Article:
There are few media metrics that point in an upward direction these days. Disdain of the press is one of them. Thirty-six percent of Americans now say that the press "hurts" democracy. Many others wouldn't express their feelings in quite such violent terms but share the basic disrespectful sentiment. Put another way, the crisis in journalism is even deeper than the crisis in its business model. It is suffering a crisis of legitimacy.
We all know the long list of scandals that has bloodied the profession--from Jayson Blair to Judith Miller to Dan Rather. But to focus only on these wrecks both misses the point and blames the victim. Just as the press has been slammed by the tides of technology, it has been hit hard by the political culture. The master narratives of both the right and the left have come to include the same villain: the hypocritical, biased elite media. And their combined grouching has helped foment the anti-media backlash.
On the right, the history of press-bashing is venerable--Spiro Agnew's "nattering nabobs" and all that. But during the Bush years, and thanks to Fox News, the critique of the liberal media was canonized, beginning with the charge that the media abetted Al Gore's efforts to steal the Florida recount. Bernard Goldberg's Bias is in many (all unfortunate) ways a defining text of the times. A former CBS reporter, Goldberg claimed to have provided a firsthand account of his colleagues' disgraceful manipulation. "[Journalistic] elites are hopelessly out of touch with everyday Americans. Their friends are liberals, just as they are," he wrote. "After a while they start to believe that all civilized people think the same way they and their friends do." Following Bias's leap to the top of the New York Times bestseller list, Bush was photographed walking with Goldberg's screed tucked under his arm.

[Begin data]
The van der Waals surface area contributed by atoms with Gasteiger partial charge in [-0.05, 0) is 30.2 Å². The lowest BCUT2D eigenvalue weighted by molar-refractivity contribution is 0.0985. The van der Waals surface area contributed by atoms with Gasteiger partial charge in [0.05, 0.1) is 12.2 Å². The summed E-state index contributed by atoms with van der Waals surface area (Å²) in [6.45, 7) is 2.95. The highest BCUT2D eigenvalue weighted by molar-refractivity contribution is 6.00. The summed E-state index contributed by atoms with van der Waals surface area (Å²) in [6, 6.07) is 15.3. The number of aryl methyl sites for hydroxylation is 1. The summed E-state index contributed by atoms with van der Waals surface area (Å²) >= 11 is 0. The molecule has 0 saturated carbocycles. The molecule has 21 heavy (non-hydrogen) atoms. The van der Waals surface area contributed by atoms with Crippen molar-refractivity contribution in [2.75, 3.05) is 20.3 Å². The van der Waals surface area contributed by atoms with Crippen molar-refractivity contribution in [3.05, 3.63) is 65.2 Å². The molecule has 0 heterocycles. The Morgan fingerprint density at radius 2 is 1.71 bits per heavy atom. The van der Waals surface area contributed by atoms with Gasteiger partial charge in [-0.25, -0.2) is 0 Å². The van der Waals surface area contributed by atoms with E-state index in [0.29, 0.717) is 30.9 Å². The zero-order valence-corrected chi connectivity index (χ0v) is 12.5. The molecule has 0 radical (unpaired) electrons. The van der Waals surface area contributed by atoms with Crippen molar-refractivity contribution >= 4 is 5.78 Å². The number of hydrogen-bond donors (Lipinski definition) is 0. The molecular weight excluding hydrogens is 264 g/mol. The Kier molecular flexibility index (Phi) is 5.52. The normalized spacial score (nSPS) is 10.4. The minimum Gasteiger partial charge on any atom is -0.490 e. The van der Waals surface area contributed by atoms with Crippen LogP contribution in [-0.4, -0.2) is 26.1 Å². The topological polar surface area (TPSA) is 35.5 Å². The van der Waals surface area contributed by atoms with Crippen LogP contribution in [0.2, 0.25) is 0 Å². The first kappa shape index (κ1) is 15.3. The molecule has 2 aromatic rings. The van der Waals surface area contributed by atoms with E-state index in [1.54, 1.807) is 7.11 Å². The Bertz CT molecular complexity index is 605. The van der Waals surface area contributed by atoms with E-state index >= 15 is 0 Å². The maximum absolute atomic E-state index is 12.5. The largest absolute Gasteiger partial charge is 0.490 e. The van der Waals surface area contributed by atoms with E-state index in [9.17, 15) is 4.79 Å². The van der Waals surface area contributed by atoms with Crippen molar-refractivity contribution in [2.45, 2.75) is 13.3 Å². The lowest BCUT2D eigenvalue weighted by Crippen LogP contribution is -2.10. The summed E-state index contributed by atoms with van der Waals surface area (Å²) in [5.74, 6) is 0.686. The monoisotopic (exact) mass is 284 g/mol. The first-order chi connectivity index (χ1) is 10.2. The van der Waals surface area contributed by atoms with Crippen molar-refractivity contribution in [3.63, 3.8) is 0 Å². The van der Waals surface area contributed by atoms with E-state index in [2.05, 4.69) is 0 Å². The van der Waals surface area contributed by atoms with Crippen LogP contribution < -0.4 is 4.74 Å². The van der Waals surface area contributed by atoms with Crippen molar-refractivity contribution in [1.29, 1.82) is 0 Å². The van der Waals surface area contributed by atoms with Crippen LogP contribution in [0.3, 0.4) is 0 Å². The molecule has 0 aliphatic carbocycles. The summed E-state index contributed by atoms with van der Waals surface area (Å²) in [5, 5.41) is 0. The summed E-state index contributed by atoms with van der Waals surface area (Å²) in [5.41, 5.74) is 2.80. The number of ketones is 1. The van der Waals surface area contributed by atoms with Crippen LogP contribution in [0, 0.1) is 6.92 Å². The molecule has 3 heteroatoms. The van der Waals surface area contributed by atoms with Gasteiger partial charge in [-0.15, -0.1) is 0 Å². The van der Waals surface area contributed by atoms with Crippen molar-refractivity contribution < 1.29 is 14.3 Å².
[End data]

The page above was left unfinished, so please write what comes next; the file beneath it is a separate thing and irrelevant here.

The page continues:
A mirror version of this critique emerged on the left. In this telling, it was the timid, lazy press corps that failed to rigorously challenge the president's core (mendacious) claims about his tax cuts and rationale for heading to war. Very valid criticisms. But these specific objections morphed into populist broadsides against what the left came to describe as "the mainstream media"--avatars of establishmentarian groupthink who bend to the latest conventional wisdom emerging from D.C. cocktail parties and neurotically fret that they might be just as biased as their conservative critics allege. On The Huffington Post and its ilk, you would find rants about how "Beltway media really makes no effort to do anything other than parrot totally out-of-touch conventional wisdom--no matter how inane, stupid and ridiculous it is."
This rhetoric creates a poisonous atmosphere. By assaulting the credibility of the press, it destroys its authority in the culture, giving cover to politicians who would rather avoid dealing with reporters in the first place. The most egregious example, of course, is the Bush administration, whose chief of staff Andy Card once told The New Yorker that the press doesn't "represent the public any more than other people do." He added, "I don't believe you have a check-and-balance function." And that was precisely the spirit that guided Bush's refusal to release critical documents and his decision to hold presidential press conferences only rarely. When the administration needed to make its case, it took to the local press or Fox News, where it had no fear of probing questions.
At times, Obama has hinted that he will borrow from the Bush playbook and deal with the press only as he pleases, using new technology to vault over the old arbiters. Fortunately, that hasn't been his methodology in recent weeks; instead, he has revived the Freedom of Information Act, sat for many interviews, and even ventured to dinner at George Will's house. This is fortunate, because Obama is presiding over a turning-point moment in media history.
Obama can help set a tone for liberals, convincing them to ratchet down their hostility to newspapers and begin crusading on behalf of these imperiled organizations. The media deserves liberal critics, who hold it accountable. But it also deserves liberal defenders because a press working toward the ideal of objectivity is often the only means of blunting government or business run amok. (See Paul Starr's "Goodbye to the Age of Newspapers," page 28, for an eloquent account of the catastrophic consequences that will follow the mainstream media's collapse.) Even the press's fiercest critics have been forced to acknowledge and fear its findings--an authority that will never exist in a world consisting entirely of partisan outlets. That's why Andy Card's old boss was ultimately forced to concede the existence of torture and black sites and the shame of Walter Reed.
Many venerable newspapers and magazines will close in the coming weeks and months; the ones that remain will be attenuated. But the old ideals embodied in these institutions must not be permitted to join the carnage.
By The Editors